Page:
3.2 Atomic data for Sr, Ti and O………………………….........................................23

5.1 The Wyckoff positions for CaCu3Ti4O12................................................................35

6.1 The Wyckoff positions for Ca2Cu2Ti4O12…………………………………..…....44

6.2 Summary of optimized lattice constant for different Ca, Cu ratio.........................46

6.3 Summary of direct band gap for different Ca, Cu ratio………………………….48

viii
LIST OF FIGURES

Figure Page

1.1 The cubic ABO3 perovskite structure .................................................................. 2

1.2 Low temperature phase of SrTiO3 ( tetragonal).................................................... 6

1.3 The MEM charge density distribution of STO at room temperature (a) (001)
(b) (002) and (c) (110) plane................................................................................. 7

1.4 The MEM charge density distribution map of STO at 70 K (a) (001) (b) (002)
and (c) (110) plane ................................................................................................ 8

1.5 Structure of CCTO shown as TiO6 octahedra, Cu atoms bonded to four


oxygen atoms, and large Ca atoms without bonds.............................................. 10

2.1 Simulation as a bridge between microscopic and macroscopic properties......... 14

2.2 Kohn-Sham approach.......................................................................................... 18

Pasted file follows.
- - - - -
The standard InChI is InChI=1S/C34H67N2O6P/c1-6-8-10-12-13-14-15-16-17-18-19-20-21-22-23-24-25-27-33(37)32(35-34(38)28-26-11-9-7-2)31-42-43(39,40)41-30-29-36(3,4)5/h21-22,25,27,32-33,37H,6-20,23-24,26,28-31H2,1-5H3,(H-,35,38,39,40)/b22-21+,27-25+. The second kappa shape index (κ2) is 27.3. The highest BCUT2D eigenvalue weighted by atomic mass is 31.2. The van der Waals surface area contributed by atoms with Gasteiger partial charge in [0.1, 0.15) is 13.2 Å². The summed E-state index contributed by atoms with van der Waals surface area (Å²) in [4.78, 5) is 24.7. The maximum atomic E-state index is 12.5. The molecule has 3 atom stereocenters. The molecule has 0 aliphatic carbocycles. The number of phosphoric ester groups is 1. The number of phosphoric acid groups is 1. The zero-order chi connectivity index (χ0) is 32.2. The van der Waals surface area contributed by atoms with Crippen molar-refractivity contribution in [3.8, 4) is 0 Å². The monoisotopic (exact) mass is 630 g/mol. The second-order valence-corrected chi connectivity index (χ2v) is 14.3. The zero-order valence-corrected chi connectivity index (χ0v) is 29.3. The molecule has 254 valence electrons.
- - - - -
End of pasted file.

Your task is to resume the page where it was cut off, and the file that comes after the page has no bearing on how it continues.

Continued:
2.3 Local density approximation............................................................................... 19

3.1 Cubic structure of SrTiO3 ................................................................................... 22

3.2 Total potential energy vs lattice constant for SrTiO3 .......................................... 24

3.3 Total potential energy vs lattice constant for 5*5*5 superlattice........................ 26

4.1 The structure of SrTiO3 built by MS Modeling .................................................. 27

4.2 The calculated energy band structure of SrTiO3 ................................................. 29

4.3 Total density of states of SrTiO3 ......................................................................... 30

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4.4 Charge densities of SrTiO3 (a) Sr-O plane (b) Ti-O plane .................................. 31

4.5 Refractive index and extinction coefficient of SrTiO3 ........................................ 33

5.1 The structure of CaCu3Ti4O12 built by MS Modeling......................................... 36

5.2 Energy minimization of CaCu3Ti4O12 ................................................................. 37

5.3 Bond lengths and angles of CaCu3Ti4O12 after Geometry Optimization............ 38

5.4 Band structure of CaCu3Ti4O12 ........................................................................... 39

5.5 Density of states of CaCu3Ti4O12 ........................................................................ 40

5.6 Spin-up and spin-down change densities of CaCu3Ti4O12 .................................. 41

6.1 The structure of CuTiO3 ...................................................................................... 43

6.2 The structure of Ca2Cu2Ti4O12 ............................................................................ 43

6.3 The structure of Ca3CuTi4O12 ............................................................................. 43

6.4 The structure of CaTiO3 ...................................................................................... 43

6.5 Band structure of CuTiO3 ................................................................................... 47

6.6 Band structure of Ca2Cu2Ti4O12 .......................................................................... 47

6.7 Band structure of Ca3CuTi4O12 ........................................................................... 47